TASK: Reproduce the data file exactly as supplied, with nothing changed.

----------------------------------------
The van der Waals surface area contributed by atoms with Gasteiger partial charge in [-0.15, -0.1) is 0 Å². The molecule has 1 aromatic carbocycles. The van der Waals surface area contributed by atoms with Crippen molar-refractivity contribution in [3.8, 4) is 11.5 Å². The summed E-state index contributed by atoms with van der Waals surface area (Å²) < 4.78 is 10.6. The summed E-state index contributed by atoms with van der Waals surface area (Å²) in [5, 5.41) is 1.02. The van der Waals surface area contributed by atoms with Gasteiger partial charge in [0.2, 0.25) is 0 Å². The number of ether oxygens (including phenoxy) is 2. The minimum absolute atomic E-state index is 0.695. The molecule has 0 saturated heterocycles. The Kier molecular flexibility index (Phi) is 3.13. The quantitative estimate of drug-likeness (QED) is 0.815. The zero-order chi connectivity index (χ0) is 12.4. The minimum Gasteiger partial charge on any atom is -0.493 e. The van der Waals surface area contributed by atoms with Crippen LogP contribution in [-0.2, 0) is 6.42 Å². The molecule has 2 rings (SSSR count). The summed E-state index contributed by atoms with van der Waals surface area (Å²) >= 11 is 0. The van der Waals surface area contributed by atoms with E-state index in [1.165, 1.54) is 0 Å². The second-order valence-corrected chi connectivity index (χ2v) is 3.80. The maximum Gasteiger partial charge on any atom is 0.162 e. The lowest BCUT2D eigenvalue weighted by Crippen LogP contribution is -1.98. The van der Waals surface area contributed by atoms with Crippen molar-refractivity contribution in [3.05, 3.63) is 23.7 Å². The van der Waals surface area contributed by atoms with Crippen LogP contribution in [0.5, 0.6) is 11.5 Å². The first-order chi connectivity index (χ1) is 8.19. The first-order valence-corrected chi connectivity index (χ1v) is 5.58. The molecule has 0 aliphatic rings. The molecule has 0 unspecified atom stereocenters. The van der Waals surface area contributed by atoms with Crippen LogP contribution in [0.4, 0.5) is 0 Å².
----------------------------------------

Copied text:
The van der Waals surface area contributed by atoms with Gasteiger partial charge in [-0.15, -0.1) is 0 Å². The molecule has 1 aromatic carbocycles. The van der Waals surface area contributed by atoms with Crippen molar-refractivity contribution in [3.8, 4) is 11.5 Å². The summed E-state index contributed by atoms with van der Waals surface area (Å²) < 4.78 is 10.6. The summed E-state index contributed by atoms with van der Waals surface area (Å²) in [5, 5.41) is 1.02. The van der Waals surface area contributed by atoms with Gasteiger partial charge in [0.2, 0.25) is 0 Å². The number of ether oxygens (including phenoxy) is 2. The minimum absolute atomic E-state index is 0.695. The molecule has 0 saturated heterocycles. The Kier molecular flexibility index (Phi) is 3.13. The quantitative estimate of drug-likeness (QED) is 0.815. The zero-order chi connectivity index (χ0) is 12.4. The minimum Gasteiger partial charge on any atom is -0.493 e. The van der Waals surface area contributed by atoms with Crippen LogP contribution in [-0.2, 0) is 6.42 Å². The molecule has 2 rings (SSSR count). The summed E-state index contributed by atoms with van der Waals surface area (Å²) >= 11 is 0. The van der Waals surface area contributed by atoms with E-state index in [1.165, 1.54) is 0 Å². The second-order valence-corrected chi connectivity index (χ2v) is 3.80. The maximum Gasteiger partial charge on any atom is 0.162 e. The lowest BCUT2D eigenvalue weighted by Crippen LogP contribution is -1.98. The van der Waals surface area contributed by atoms with Crippen molar-refractivity contribution in [3.05, 3.63) is 23.7 Å². The van der Waals surface area contributed by atoms with Crippen LogP contribution in [0.5, 0.6) is 11.5 Å². The first-order chi connectivity index (χ1) is 8.19. The first-order valence-corrected chi connectivity index (χ1v) is 5.58. The molecule has 0 aliphatic rings. The molecule has 0 unspecified atom stereocenters. The van der Waals surface area contributed by atoms with Crippen LogP contribution in [0.4, 0.5) is 0 Å².